EAP. RFC 2284. Extensible Authentication Protocol.
EAP, Extensible Authentication Protocol Wiki. Wikipedia.org
George C. Ou. Leap: A looming disaster in Enterprise Wireless LANs. Lanarchitecture.net
nemertes, Cisco Warns its WLAN Security can be Cracked. nemertes.com
Brewin, Bob. Cisco Warn its WLAN Security can be Cracked. computerworld.com
Cisco, Abusing 802.11: Weaknesses in LEAP Challenge/Response. Defcon 11/2003
Cisco. Cisco Response to Dictionary Attacks on Cisco Leap.
One of my favorite traditions at the Defcon is the “Wall of
Sheep.” It displays all the “sheeple” that have not secured there
systems yet feel compelled to get on the Defcons Wi-Fi.
During Defcon 11 one guy was there doing his
taxes!! Needless to say he was tripped naked and paraded
around the conference like an apple stuffed Luau Pig. At least
they didn't display his Tax ID.
Take K. Rose's advice… If you're going to Defcon, don't turn on your laptop.
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Wireless can be a huge risk to your personal life. Wireless has been one of the most unsecured methods of computers.
Working from home while using a wireless local area network (WLAN) may lead to theft of sensitive information and criminal or virus infiltration unless proper measures are taken. As WLANs send information over radio waves, someone with a receiver in your area could be picking up the transmission, thus gaining access to your computer.
Criminal hackers and spammers could load viruses on to your laptop which could be transferred to the company's network when you go back to work.
Up to 40% of WLAN (see Wireless Attacks links below) users do not have standard security features installed, while 20 per cent are left completely open as default configurations are not secured, but made for the users to have their network up and running ASAP.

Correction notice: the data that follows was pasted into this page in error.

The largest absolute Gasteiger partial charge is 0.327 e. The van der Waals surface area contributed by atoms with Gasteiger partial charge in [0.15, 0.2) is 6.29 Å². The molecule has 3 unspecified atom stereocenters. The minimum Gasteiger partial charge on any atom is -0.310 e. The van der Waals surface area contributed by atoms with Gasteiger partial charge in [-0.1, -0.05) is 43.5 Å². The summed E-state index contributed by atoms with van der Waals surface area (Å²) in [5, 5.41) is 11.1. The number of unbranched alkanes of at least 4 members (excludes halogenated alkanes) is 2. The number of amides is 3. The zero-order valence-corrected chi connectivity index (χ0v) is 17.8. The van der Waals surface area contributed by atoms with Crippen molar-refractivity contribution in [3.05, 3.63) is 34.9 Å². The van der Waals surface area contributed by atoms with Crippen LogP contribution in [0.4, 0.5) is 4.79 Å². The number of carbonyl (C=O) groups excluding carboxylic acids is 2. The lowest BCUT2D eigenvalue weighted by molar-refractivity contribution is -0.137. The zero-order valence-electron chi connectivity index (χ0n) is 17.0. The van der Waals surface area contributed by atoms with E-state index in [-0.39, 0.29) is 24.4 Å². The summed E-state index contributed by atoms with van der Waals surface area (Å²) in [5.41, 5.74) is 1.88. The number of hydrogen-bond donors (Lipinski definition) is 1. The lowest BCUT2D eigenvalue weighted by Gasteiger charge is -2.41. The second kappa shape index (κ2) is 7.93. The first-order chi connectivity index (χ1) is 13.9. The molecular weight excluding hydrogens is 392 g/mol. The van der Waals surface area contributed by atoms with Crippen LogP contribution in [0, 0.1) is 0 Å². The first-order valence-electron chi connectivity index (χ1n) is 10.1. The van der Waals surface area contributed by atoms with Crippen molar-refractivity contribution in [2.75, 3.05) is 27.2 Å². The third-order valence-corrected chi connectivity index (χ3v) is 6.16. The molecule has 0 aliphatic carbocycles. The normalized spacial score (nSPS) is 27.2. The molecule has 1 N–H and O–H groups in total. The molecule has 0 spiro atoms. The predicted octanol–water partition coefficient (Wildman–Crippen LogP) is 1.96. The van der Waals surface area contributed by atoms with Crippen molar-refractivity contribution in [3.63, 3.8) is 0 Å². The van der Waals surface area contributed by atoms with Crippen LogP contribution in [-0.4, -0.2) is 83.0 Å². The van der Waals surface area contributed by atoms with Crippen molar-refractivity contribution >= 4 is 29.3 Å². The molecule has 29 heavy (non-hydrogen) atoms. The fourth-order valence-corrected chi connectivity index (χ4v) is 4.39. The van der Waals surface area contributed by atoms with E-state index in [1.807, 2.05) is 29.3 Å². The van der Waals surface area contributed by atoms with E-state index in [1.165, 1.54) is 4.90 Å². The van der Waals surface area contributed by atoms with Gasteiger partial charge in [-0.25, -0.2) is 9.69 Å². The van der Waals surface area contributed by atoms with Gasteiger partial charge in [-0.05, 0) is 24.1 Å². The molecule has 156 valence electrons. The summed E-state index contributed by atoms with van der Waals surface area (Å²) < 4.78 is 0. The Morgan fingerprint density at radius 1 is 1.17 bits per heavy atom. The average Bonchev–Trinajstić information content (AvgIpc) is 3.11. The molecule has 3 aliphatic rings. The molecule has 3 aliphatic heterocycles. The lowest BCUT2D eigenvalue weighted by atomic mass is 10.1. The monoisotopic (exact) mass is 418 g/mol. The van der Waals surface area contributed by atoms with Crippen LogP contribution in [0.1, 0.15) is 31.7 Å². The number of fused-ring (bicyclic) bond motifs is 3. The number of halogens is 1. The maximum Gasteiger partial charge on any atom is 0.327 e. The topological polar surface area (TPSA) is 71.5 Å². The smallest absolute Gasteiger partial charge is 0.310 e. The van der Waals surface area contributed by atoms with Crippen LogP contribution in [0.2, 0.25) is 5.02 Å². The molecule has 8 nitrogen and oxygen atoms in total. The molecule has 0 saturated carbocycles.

It is recommended that wireless router/access point setup be always done though a wired client.
Change default administrative password on wireless router/access point to a secured password.
Enable at least 128-bit WEP encryption on both card and access point. Change your WEP keys periodically. If equipment does not support at least 128-bit WEP encryption, consider replacing it.
Although there are security issues with WEP, it represents minimum level of security, and it should be enabled.
But how secure is WEP:
WEP Cracked in 10 Easy Steps (Video)
WEP Cracked in 10 Minutes (Video)
How to Crack WEP parts 1 & 2 (Tutorial)
WEP is not very secure but it is better than nothing. Without it neighbors can accidently access your network that is being broadcast for all with reception.
Change the default SSID on your router/access point to a hard to guess name. Setup your computer device to connect to this SSID by default.
Setup router/access point not to broadcast the SSID. The same SSID needs to be setup on the client side manually. This feature may not be available on all equipment.